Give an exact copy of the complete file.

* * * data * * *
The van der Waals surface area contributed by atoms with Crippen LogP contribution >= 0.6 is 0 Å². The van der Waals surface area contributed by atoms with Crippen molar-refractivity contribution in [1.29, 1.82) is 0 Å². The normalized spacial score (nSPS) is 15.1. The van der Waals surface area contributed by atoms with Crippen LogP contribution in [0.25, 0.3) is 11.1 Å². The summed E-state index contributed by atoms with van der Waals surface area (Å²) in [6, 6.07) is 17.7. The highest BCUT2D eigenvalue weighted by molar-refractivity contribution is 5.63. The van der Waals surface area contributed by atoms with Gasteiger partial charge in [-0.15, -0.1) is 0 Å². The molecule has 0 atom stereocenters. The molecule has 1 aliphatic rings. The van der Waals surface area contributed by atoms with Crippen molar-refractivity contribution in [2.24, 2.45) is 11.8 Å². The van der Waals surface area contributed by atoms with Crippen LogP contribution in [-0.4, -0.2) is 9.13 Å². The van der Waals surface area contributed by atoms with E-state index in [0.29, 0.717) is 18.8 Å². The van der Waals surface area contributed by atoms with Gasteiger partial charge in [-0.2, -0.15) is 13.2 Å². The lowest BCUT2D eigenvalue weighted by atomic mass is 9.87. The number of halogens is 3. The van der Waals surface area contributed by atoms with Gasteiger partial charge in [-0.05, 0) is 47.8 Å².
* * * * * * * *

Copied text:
The van der Waals surface area contributed by atoms with Crippen LogP contribution >= 0.6 is 0 Å². The van der Waals surface area contributed by atoms with Crippen molar-refractivity contribution in [1.29, 1.82) is 0 Å². The normalized spacial score (nSPS) is 15.1. The van der Waals surface area contributed by atoms with Crippen LogP contribution in [0.25, 0.3) is 11.1 Å². The summed E-state index contributed by atoms with van der Waals surface area (Å²) in [6, 6.07) is 17.7. The highest BCUT2D eigenvalue weighted by molar-refractivity contribution is 5.63. The van der Waals surface area contributed by atoms with Gasteiger partial charge in [-0.15, -0.1) is 0 Å². The molecule has 0 atom stereocenters. The molecule has 1 aliphatic rings. The van der Waals surface area contributed by atoms with Crippen molar-refractivity contribution in [2.24, 2.45) is 11.8 Å². The van der Waals surface area contributed by atoms with Crippen LogP contribution in [-0.4, -0.2) is 9.13 Å². The van der Waals surface area contributed by atoms with E-state index in [0.29, 0.717) is 18.8 Å². The van der Waals surface area contributed by atoms with Gasteiger partial charge in [-0.2, -0.15) is 13.2 Å². The lowest BCUT2D eigenvalue weighted by atomic mass is 9.87. The number of halogens is 3. The van der Waals surface area contributed by atoms with Gasteiger partial charge in [-0.05, 0) is 47.8 Å².